5 secret features of the Tesla Model S: Inside one of the world's most amazing cars
The Tesla Model S is the sexiest electric car ever made. It does 0-60mph in 3.1 seconds, goes almost 300 miles before needing a recharge and has an autopilot mode. Elon Musk's latest electric automotive instalment is the most affordable yet priced in at just less than £60,000 so it's no longer a pipe dream for those who want to get their hands on one.
But what about the lesser-known features? We took it for a spin to find out.
The Model S is keyless – not only do you not put the key in the ignition, you don't have to press anything to unlock it. Just approach with the key fob in your pocket, and the handles emerge from the door, presenting themselves. Pure class. Speaking of the key fob, it looks just like a mini Model S. But it doesn't just look cute, it's functional too. Double-press the boot, and the one on the real car opens. It's the same with the bonnet.
That's a monster 17-inch touchscreen sitting between the driver and front passenger. And you use it to control pretty much everything. You can set a number of driver profiles – these are basically user profiles, just like on your tablet or Xbox. Position the seat how you like it, tune the radio to your favourite station, set up the screen (map on the top half, radio station on the bottom, for instance), and heat your seat to the desired temperature.
Then after someone else drives it, select your profile and everything will be how you like with no fiddling making adjustments. You can also raise and lower the car as and when. Raise it to go over speedbumps near your house, and it'll remember and raise itself automatically next time you approach them. And you can set a speed at which to lower the suspension for less wind resistance. Set it to lower at 70mph, and you'll make the car more efficient during motorway journeys. The screen even controls the sunroof – just drag your finger down to open it and let in the sunshine.
This car isn't shy of alerting you to potential problems. A battery icon appears on-screen as if you were charging your phone. Be warned: you might get pretty anxious when it starts running low and you're miles from a supercharger. The satnav routes you via them, so you should be fine, traffic permitting... It also doesn't like you speeding. Every time you do, it'll flash up the speed limit on the dashboard. It appears in place of how much range you've got left before the battery dies, which is something you want to keep an eye on, unless you like being stranded. What better way to make sure people obey the speed limit?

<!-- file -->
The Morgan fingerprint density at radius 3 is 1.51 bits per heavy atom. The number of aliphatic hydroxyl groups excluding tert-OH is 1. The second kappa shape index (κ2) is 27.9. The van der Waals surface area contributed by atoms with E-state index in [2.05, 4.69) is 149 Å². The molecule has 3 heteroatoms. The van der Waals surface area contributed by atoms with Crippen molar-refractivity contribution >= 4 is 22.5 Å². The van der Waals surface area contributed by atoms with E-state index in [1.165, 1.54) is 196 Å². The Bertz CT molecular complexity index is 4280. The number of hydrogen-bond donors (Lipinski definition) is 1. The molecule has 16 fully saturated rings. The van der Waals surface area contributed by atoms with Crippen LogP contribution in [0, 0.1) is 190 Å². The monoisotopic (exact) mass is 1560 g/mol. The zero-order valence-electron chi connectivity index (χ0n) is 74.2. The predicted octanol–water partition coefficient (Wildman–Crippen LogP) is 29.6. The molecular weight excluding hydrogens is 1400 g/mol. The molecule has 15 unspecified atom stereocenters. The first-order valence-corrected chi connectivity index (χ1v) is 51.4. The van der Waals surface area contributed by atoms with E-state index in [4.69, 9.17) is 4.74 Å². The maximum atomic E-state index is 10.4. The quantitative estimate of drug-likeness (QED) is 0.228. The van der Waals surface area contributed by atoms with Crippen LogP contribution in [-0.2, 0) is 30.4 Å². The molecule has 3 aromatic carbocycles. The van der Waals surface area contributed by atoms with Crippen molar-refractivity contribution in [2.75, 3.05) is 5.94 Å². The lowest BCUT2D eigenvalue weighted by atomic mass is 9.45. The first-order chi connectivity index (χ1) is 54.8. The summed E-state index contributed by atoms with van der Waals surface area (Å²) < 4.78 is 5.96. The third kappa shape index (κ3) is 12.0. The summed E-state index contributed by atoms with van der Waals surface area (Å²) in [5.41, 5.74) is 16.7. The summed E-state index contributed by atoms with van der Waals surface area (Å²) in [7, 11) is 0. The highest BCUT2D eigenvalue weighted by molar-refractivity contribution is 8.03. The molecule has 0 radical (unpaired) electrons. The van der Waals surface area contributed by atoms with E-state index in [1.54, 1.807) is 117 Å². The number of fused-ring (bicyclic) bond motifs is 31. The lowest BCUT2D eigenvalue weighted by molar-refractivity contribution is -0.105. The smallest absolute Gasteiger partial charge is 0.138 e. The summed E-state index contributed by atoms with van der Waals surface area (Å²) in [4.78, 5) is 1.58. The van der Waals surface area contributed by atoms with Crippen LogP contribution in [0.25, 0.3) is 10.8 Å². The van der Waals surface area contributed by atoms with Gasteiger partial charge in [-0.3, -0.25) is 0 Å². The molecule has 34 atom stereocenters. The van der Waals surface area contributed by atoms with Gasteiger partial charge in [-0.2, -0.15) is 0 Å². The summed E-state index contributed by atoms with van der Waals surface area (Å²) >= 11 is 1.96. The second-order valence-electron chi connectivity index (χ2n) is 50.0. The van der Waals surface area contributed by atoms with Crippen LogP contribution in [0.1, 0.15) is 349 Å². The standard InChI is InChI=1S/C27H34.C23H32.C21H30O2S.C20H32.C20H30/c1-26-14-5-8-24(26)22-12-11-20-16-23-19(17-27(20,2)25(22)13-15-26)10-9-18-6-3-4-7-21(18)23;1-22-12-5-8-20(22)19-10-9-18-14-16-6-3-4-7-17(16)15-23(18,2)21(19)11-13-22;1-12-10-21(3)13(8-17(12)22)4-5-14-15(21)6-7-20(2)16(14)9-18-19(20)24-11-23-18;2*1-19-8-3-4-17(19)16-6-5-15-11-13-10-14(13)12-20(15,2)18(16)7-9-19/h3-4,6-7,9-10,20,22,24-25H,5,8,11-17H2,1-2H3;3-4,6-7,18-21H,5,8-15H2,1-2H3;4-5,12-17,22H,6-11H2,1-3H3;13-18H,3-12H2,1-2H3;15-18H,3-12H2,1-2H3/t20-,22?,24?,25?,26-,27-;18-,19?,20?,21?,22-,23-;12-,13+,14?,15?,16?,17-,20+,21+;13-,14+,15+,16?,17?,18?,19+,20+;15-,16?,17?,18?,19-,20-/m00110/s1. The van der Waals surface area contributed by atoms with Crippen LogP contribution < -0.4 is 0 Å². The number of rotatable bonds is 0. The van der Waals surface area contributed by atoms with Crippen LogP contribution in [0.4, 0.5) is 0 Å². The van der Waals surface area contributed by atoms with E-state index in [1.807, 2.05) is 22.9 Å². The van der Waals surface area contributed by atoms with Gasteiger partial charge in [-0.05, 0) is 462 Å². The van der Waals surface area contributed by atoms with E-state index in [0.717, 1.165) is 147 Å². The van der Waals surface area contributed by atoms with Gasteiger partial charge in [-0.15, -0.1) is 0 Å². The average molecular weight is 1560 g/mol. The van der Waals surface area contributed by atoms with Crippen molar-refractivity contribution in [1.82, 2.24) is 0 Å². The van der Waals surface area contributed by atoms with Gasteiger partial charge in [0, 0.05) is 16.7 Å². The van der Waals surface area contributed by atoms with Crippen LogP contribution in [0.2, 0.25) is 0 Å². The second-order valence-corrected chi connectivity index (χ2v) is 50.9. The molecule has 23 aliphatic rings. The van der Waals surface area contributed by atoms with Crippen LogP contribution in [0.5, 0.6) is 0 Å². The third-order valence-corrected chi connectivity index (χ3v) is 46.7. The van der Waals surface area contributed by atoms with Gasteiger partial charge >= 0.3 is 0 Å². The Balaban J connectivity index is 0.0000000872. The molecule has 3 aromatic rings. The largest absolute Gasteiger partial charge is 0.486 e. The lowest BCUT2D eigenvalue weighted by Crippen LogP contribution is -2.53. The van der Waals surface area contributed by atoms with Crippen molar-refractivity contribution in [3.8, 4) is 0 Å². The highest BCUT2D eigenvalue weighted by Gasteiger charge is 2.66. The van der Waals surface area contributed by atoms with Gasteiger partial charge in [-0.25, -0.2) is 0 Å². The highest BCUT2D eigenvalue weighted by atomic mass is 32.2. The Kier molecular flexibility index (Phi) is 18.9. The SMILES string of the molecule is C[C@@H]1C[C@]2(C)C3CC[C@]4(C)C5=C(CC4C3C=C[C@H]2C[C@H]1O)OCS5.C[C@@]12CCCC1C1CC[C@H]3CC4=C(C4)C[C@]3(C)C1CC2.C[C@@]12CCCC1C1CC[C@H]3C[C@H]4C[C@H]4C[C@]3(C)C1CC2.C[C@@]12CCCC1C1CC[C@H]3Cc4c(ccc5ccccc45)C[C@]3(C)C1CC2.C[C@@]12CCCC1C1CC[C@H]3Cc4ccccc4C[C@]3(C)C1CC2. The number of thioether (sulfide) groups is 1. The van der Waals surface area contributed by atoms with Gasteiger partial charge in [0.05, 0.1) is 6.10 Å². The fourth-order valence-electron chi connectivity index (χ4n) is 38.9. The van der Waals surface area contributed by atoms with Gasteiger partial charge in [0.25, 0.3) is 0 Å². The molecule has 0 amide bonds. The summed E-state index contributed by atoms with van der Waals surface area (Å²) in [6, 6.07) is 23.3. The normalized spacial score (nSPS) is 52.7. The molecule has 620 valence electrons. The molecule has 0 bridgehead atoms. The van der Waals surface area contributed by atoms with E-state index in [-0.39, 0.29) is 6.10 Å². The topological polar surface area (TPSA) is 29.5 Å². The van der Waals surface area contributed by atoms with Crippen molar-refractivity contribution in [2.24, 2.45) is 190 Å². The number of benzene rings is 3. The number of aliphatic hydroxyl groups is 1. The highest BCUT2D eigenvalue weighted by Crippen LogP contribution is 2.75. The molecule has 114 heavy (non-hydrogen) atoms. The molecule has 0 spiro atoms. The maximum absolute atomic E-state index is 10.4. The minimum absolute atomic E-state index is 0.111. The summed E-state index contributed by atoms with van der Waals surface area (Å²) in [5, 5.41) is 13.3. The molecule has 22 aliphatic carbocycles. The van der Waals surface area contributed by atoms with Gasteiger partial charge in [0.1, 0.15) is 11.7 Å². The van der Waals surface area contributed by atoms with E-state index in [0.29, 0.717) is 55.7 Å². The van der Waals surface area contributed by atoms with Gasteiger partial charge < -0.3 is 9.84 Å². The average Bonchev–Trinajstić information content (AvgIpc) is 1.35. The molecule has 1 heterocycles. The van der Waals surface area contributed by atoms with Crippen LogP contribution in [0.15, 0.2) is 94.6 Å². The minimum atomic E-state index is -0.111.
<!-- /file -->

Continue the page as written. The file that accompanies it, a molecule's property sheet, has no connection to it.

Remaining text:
Because there's no engine, and the battery is spread throughout the footprint of the car, the bonnet doubles as more storage space. There's even room to fit a person. And if you do, there's a handy escape button inside to stop any practical jokes getting out of hand. They've thought of everything. But that's not the only handy button. The actual boot closes with the press of a button, to save you the chore of pulling it down yourself. In fact, pretty much everything on the car is automatic. The only things you have to close manually are the bonnet, doors and the charging port.
Dual sat navs
As well as Google Maps on the 17-inch touchscreen, there's a mini map behind the steering wheel, which is much more convenient for glancing at turn-by-turn directions. It uses GPS as well – the touchscreen uses 3G – so is quicker to catch up if you take a wrong turn. And when the touchscreen is covered in fingerprints? You could wipe it down with your t-shirt, but that's not very suave. Instead, Tesla bundles a cloth in the glove compartment (which opens using a button, naturally). The screen even has a special cleaning mode that disables all its functions, so you don't accidentally press anything while cleaning it. To exit it, hold an on-screen button for three seconds. Sometimes the little touches make all the difference.